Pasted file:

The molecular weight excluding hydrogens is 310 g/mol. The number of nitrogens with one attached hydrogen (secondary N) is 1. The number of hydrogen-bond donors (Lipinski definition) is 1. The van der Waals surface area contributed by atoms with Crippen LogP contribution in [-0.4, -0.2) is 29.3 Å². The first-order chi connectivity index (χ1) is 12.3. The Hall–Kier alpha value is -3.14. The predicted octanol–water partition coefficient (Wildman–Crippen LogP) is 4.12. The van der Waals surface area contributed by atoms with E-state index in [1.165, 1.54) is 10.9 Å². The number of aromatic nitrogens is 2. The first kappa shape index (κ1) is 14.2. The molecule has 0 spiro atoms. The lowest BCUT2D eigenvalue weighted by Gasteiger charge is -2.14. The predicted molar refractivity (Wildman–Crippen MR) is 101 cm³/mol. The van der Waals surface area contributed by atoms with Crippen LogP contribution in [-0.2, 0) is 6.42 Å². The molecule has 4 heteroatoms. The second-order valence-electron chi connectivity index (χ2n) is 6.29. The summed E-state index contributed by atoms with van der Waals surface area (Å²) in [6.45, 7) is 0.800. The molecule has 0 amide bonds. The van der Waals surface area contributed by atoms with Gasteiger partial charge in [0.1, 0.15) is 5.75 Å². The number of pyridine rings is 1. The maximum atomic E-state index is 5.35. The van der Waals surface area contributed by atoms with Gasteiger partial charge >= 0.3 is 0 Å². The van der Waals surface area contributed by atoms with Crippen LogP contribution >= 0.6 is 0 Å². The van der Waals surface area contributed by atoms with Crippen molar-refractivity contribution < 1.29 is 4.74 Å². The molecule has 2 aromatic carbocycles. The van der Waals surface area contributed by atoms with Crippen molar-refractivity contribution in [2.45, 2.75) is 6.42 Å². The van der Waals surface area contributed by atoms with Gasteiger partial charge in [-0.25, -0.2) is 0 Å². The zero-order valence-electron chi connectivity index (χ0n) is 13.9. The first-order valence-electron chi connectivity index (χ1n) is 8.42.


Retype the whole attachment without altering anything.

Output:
The molecular weight excluding hydrogens is 310 g/mol. The number of nitrogens with one attached hydrogen (secondary N) is 1. The number of hydrogen-bond donors (Lipinski definition) is 1. The van der Waals surface area contributed by atoms with Crippen LogP contribution in [-0.4, -0.2) is 29.3 Å². The first-order chi connectivity index (χ1) is 12.3. The Hall–Kier alpha value is -3.14. The predicted octanol–water partition coefficient (Wildman–Crippen LogP) is 4.12. The van der Waals surface area contributed by atoms with E-state index in [1.165, 1.54) is 10.9 Å². The number of aromatic nitrogens is 2. The first kappa shape index (κ1) is 14.2. The molecule has 0 spiro atoms. The lowest BCUT2D eigenvalue weighted by Gasteiger charge is -2.14. The predicted molar refractivity (Wildman–Crippen MR) is 101 cm³/mol. The van der Waals surface area contributed by atoms with Crippen LogP contribution in [-0.2, 0) is 6.42 Å². The molecule has 4 heteroatoms. The second-order valence-electron chi connectivity index (χ2n) is 6.29. The summed E-state index contributed by atoms with van der Waals surface area (Å²) in [6.45, 7) is 0.800. The molecule has 0 amide bonds. The van der Waals surface area contributed by atoms with Gasteiger partial charge in [0.1, 0.15) is 5.75 Å². The number of pyridine rings is 1. The maximum atomic E-state index is 5.35. The van der Waals surface area contributed by atoms with Gasteiger partial charge >= 0.3 is 0 Å². The van der Waals surface area contributed by atoms with Crippen LogP contribution >= 0.6 is 0 Å². The van der Waals surface area contributed by atoms with Crippen molar-refractivity contribution < 1.29 is 4.74 Å². The molecule has 2 aromatic carbocycles. The van der Waals surface area contributed by atoms with Crippen molar-refractivity contribution in [2.45, 2.75) is 6.42 Å². The van der Waals surface area contributed by atoms with Gasteiger partial charge in [-0.25, -0.2) is 0 Å². The zero-order valence-electron chi connectivity index (χ0n) is 13.9. The first-order valence-electron chi connectivity index (χ1n) is 8.42.